Experiences of a beginning rider

A journal of the continuing experiences of a new horsewoman and beginning rider ... sharing my experiences, hoping to educate, encourage, and help others who are considering undertaking the same path.

Friday, February 17, 2006

It Doesn't Have to Cost a Fortune ...

It doesn't have to cost a fortune ... your first horse that is. Now I'm strictly speaking of a starter horse, one you want to learn on, one you'll use primarily as a riding companion, perhaps participate in some amateur competitions. In my part of the state they have weekly and monthly horse auctions. Not all the horses found there are broken down, unruly animals with behavioral problems. There are some fine horses that come through there. And you can get a good animal in the $1,000 - $2,000 range. The problem is, if you're new to horses like I am, you won't be able to tell which ones those are. You'll have a chance to examine and ride the horse before you bid on them. But what you don't get is a feel for the horses disposition. While my horse was purchased by her previous owner at one of these auctions, she was boarded at The Windy Brush for 8 months before I purchased her.
You'll find many of these horses are less expensive because they are "green" ... broke, with just basic training. They've been through "kindergarten" and have finished the 1st and 2nd grade. If you are lucky enough to find someone who will work with your horse as well as you, this could turn out to be a bargain.
I began and continue with hour long weekly lessons, while most other riders at The Windy Brush take half hour lessons. It's worked out well. It's given us time to work with me and my horse. For the first 8 months, what training Dusty had when I bought her was adequate for a new rider like myself. When I progressed beyond the point of the horses knowledge and training, I took a "month off" of riding, and my instructor worked with my horse only. It was her "boot camp". One hour a day, five days a week, four weeks of intensive training. I was present at 90% of those training sessions even though it meant a 4a.m. wake up call to travel to the barn in time to beat the summer heat - and my instructor expected me to be there. It was, afterall, a chance for me to learn as well as the horse. Yes, this training session for my horse cost me $240.00 above what my normal monthly cost of lessons would have been - but boy, did it produce results.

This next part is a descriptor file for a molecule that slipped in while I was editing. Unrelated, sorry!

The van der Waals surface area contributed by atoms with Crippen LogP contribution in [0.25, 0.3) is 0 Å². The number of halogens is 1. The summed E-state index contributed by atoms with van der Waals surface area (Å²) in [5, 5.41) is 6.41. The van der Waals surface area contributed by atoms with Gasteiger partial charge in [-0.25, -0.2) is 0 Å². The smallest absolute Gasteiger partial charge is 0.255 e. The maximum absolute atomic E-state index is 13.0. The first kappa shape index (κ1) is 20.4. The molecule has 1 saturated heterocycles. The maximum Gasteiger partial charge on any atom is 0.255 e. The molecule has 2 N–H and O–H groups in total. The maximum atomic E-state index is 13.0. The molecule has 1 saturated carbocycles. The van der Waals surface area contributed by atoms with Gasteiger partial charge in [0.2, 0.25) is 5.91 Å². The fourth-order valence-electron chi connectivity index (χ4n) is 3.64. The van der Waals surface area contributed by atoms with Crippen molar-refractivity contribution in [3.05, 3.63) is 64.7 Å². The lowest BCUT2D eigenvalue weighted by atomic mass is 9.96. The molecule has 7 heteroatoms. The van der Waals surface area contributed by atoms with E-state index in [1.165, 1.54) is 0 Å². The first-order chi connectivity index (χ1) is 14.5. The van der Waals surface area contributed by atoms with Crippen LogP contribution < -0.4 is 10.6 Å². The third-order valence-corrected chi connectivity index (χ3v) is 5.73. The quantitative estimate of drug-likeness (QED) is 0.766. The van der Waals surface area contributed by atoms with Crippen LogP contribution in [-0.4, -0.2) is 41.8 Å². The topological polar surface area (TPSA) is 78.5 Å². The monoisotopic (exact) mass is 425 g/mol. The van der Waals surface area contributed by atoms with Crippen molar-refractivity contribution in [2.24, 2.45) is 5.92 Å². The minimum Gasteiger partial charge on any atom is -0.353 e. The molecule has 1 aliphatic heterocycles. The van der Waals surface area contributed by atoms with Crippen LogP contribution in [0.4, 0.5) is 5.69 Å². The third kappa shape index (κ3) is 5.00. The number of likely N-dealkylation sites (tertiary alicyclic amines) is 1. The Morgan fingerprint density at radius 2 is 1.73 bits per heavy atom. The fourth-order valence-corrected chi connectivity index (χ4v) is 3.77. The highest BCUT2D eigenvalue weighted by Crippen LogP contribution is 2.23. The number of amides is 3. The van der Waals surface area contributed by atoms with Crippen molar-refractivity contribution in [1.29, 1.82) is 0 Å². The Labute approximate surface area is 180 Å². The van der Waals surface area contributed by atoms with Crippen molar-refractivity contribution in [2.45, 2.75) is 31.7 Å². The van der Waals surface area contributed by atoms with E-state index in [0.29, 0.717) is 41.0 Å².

There are advantages and disadvantages to a new rider purchasing a "green" horse. I find the biggest advantage is I've learned more about horses than I ever would have with a "turn key" horse. It hasn't been an easy road and I've had the help of my instructor/trainer - we'd "fix" one problem and Dusty would "develop" another. Like a child, she challenged me every step of the way. But the experience gained has been invaluable! I don't think there is a problem she can develop, a trick she can pull, that we couldn't resolve. It's made me a better all-around horsewoman.
The biggest disadvantage is that you can easily get discouraged. Many people would get frustrated and just give up and then - yup- the horse goes up for sale. As a rider you will be eons behind the person who bought the "turn key horse", but as a horseowner you'll be miles ahead. So, if you aren't very patient and very determined, if you arn't willing to rely upon your instructor/trainers judgement and advice, this isn't the route for you.
Remember your first car? Chance are it didn't cost you a fortune. And you probably sunk some bucks into it just to get and keep it running. But boy, did you have fun with it. Has any car you've owned since been as much fun? Probably not. And so it will be with your first horse.


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